Meal Prep For High Protein Dishes That Actually Taste Good

A glass dish with spinach and quinoa topped with salmon sits on a marble counter, surrounded with other ingredients.

I know I don’t eat enough protein. While carbs most definitely are tasty, I find the reason I turn to bread, potatoes and chocolate is because it’s easy and convenient – and it tastes good. And even when I look at a menu, I find vegetarian options have more flavour than the proteins listed. But after learning about how protein affects the body and monitoring my protein rate on my fitness tracker, I knew I had to rethink how I eat. But googling recipes and counting macros aren’t my thing. Instead, I want to learn how to meal prep for high protein recipes that are more exciting and less about eating the same thing over and over again. I reached out to a few Canadian chefs to find out how they use ingredients that are high in protein in their kitchen. 

How to meal prep for high protein 

Anchor a meal around protein

Think of protein as the base of the meal for balance. Choose your protein, whether it’s beef, chicken, fish or even beans. The last of which the a fave of Renée Lavallée, a.k.a. @feistychef, judge on Wall of Chefs and owner of The Canteen on Portland in Dartmouth, N.S.

“I like to serve balanced meals at home for my family and at my restaurant, which includes incorporating a source of protein for every meal,” says Lavallée, also a spokesperson for Pulse Canada, a bean growers, traders and processors association. “The majority of beans found on store shelves are grown sustainably in Canada by local Canadian farmers, including white beans, black beans, cranberry beans, pinto beans, kidney beans, and great northern beans.”

Try Lavallée’s recipe Protein-Packed White Bean, Halloumi & Roasted Tomato Toast.

Protein that’s not boring – don’t get stuck in a routine

Listen, we all have our go-tos. But that doesn’t mean meal prep has to be boring. Recipe developer Cara Tegler starts with choosing the protein. “Once decided, the creativity and dish type is up to us and we get really excited about that,” says Tegler about planning meals at Chefs Plate. “We’re fixated on offering an exciting  range of cuisines, using seasonal vegetables that complement the protein. 

Try Tegler’s recipe Protein-Loaded Salad: Maple-Glazed Salmon With Vibrant Zucchini Ribbons & Veggies.

Think about quality, think about sourcing

Food companies are sharing more and more about the sustainable practices in sourcing food. “For me, protein is the most important factor when meal planning,” says Josh Broun, co-Founder of Impact Kitchen, which is available from Kitchen Hub Food Hall. “High-quality protein is a must,” says Broun. “All conversations around adding a protein to our offerings start with the quality and where it is sourced from. As a result, I love the variety of proteins we have available on our menu from our grass-fed steak and beef to our free-run chicken and eggs to our sustainably farmed salmon.” As for plant-based protein, sourcing still matters, says Broun, listing organic tempeh, raw falafel and our wide use of nuts and seeds as options. “With so many delicious options, you can include high-quality protein in your diet while also having something different every day of the week.”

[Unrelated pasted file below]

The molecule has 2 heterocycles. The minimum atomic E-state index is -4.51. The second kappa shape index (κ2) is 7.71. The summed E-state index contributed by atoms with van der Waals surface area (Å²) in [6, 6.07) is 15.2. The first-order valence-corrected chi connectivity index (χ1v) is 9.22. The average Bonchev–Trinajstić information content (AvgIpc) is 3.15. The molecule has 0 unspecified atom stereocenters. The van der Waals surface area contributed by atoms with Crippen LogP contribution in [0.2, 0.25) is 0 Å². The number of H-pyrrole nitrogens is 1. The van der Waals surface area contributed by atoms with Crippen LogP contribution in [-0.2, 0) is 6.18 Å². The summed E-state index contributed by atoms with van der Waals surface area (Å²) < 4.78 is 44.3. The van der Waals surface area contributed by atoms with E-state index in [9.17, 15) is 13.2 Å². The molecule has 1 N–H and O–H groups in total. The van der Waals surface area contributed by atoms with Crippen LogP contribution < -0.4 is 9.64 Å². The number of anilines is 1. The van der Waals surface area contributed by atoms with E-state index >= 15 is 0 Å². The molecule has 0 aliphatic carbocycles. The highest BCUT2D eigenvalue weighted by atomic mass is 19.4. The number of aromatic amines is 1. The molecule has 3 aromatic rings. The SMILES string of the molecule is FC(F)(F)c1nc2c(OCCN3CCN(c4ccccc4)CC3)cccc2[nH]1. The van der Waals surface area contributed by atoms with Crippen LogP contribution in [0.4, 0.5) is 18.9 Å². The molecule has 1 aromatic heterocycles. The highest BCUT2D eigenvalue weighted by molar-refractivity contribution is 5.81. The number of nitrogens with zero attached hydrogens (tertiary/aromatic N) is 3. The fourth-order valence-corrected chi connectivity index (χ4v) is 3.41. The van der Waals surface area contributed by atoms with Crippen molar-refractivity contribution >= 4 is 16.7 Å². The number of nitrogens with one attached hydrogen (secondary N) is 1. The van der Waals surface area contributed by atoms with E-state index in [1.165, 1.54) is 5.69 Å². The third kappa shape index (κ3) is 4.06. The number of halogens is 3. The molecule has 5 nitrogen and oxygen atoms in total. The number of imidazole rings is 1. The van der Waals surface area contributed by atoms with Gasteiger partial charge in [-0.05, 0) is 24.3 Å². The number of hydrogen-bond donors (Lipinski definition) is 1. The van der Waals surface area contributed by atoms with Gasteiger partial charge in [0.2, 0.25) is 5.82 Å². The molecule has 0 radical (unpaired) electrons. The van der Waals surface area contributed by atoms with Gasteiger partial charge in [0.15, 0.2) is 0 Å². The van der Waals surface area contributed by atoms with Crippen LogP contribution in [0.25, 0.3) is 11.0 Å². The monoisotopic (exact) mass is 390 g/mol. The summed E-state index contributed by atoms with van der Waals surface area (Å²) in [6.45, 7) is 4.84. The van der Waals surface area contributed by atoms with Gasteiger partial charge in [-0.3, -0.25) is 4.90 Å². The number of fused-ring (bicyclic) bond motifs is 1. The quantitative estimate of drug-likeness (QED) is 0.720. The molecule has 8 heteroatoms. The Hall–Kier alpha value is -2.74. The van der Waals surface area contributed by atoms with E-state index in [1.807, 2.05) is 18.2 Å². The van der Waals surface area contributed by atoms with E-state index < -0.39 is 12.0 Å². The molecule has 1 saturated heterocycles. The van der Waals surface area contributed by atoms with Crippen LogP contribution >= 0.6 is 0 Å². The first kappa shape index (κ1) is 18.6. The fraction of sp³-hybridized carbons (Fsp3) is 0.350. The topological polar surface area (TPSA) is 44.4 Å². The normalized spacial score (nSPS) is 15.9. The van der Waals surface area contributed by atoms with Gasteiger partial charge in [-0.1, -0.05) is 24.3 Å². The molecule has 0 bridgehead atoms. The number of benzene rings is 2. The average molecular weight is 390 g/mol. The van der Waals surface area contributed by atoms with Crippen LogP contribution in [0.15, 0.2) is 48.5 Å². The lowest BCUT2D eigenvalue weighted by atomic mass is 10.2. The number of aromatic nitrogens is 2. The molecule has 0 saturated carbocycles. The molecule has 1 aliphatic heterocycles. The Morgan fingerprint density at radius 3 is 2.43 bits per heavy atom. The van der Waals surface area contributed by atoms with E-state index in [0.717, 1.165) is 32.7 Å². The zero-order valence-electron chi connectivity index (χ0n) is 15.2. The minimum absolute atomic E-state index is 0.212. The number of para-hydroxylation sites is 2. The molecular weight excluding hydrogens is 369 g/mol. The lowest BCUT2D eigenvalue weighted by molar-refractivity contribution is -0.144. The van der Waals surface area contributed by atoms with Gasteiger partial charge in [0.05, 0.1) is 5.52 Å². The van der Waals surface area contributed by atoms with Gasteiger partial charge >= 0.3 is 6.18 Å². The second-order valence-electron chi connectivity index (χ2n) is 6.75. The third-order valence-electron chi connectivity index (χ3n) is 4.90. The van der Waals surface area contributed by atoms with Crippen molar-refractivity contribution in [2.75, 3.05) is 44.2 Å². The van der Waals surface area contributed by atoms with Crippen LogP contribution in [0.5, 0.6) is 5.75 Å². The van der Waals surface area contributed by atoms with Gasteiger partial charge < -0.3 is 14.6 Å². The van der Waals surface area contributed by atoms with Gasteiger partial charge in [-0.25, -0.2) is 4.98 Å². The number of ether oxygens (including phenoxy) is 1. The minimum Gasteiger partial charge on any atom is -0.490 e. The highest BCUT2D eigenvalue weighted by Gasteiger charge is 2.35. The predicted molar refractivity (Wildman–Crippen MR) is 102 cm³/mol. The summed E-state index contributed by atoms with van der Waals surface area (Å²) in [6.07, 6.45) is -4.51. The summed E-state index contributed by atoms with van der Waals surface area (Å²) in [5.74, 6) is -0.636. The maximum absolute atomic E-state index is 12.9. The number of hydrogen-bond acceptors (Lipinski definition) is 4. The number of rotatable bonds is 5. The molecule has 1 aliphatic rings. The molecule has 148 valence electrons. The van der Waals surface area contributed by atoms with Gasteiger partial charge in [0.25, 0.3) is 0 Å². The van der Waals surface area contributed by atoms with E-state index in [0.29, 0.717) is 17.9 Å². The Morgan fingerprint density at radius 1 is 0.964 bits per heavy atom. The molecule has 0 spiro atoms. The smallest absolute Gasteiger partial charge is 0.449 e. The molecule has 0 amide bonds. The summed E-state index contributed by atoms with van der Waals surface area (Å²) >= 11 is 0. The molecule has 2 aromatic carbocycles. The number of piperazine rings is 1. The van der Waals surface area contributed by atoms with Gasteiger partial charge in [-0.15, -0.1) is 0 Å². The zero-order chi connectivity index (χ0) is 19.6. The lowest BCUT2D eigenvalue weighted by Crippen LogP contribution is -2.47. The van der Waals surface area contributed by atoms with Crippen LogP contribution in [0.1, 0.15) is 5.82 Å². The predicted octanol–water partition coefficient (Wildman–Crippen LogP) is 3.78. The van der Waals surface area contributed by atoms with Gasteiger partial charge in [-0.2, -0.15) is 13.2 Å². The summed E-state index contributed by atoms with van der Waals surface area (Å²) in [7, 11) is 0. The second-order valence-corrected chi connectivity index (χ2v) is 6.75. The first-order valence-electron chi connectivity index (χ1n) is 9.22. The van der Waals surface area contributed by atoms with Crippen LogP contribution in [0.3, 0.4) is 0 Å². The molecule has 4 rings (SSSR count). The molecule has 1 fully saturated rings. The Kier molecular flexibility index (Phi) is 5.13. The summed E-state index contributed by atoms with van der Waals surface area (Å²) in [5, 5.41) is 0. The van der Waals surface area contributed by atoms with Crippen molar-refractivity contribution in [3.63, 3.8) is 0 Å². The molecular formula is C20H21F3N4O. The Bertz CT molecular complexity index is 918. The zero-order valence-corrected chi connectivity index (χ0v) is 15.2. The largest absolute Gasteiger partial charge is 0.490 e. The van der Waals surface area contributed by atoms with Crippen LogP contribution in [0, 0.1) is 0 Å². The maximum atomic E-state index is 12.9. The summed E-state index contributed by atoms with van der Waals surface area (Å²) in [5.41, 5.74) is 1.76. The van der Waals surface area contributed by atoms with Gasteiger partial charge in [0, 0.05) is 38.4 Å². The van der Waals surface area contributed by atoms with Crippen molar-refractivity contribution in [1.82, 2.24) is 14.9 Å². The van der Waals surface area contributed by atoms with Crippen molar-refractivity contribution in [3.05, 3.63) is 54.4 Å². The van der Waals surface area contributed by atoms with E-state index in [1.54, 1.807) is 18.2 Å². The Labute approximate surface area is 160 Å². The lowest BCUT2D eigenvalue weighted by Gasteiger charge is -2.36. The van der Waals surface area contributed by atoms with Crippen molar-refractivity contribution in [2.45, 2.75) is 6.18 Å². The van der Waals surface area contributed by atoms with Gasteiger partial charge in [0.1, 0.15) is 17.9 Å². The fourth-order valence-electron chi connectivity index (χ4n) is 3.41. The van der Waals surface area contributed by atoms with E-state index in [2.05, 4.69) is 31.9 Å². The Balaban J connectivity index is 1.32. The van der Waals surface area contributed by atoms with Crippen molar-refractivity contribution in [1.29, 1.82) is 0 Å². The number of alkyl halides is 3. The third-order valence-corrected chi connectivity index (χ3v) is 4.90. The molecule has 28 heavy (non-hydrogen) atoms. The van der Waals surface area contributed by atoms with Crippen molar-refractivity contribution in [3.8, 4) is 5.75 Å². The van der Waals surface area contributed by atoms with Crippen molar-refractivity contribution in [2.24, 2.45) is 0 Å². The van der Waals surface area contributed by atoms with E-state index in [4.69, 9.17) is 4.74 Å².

Try Broun’s recipe for High-Protein Turkey Chili From Impact Kitchen.

Don’t skimp on flavour

The reason chefs and foodies love protein as a base for a meal is the ability to play with flavour. “We create recipes that will enhance the protein’s natural flavours, without completely overpowering it,” says Steve Gill, founder of Quesada Burritos & Tacos. Beef can handle generous spices to create beef barbacoa. For pork, cook with sweet and savoury flavours, using adobo spices (including garlic, oregano, black pepper and turmeric) ancho and pasilla peppers, and cinnamon and cloves. 

Another way to amplify flavor, make it slow food. “Slow cooking is one of my favourite ways to cook a protein, like beef, making it super tender and juicy. Then again, grilled chicken breast with just a bit of seasoning has a naturally subtle flavour that works great as a base.” But an easy way to boost taste is with hot sauce, adds Gill.

Try Gill’s recipe for A Simple Spicy Chipotle Chicken Recipe For Your Next Protein Bowl, Tacos & More.

Not all meals can be planned, and that’s okay

For those days when meal prep isn’t always possible, remember that protein can be a cinch to cook. Tegler offers her favourite ways to cook and eat protein:

  • “For salmon, I love to roast it in the oven. You can season it, add a sauce, pop it on a baking sheet and cook it to tender perfection without worrying about flipping it, falling apart or overcooking it.”
  • “For other proteins like chicken or steak, I love to use a pan as well as the oven. A quick sear on the pan to brown all sides helps to maximize the flavour, too. Followed by, transferring the protein to the oven to finish cooking.” 
  • “There are so many sources of plant-based protein I love to include in my diet. Some of my favourites are chickpeas, lentils, black beans and tofu. … You can create a myriad of things such as black bean enchiladas, crispy lentil tacos, chickpea cobb salads and so on. At Chefs Plate, we love roasting chickpeas until nice and crispy and adding them on top of salads or buddha bowls.”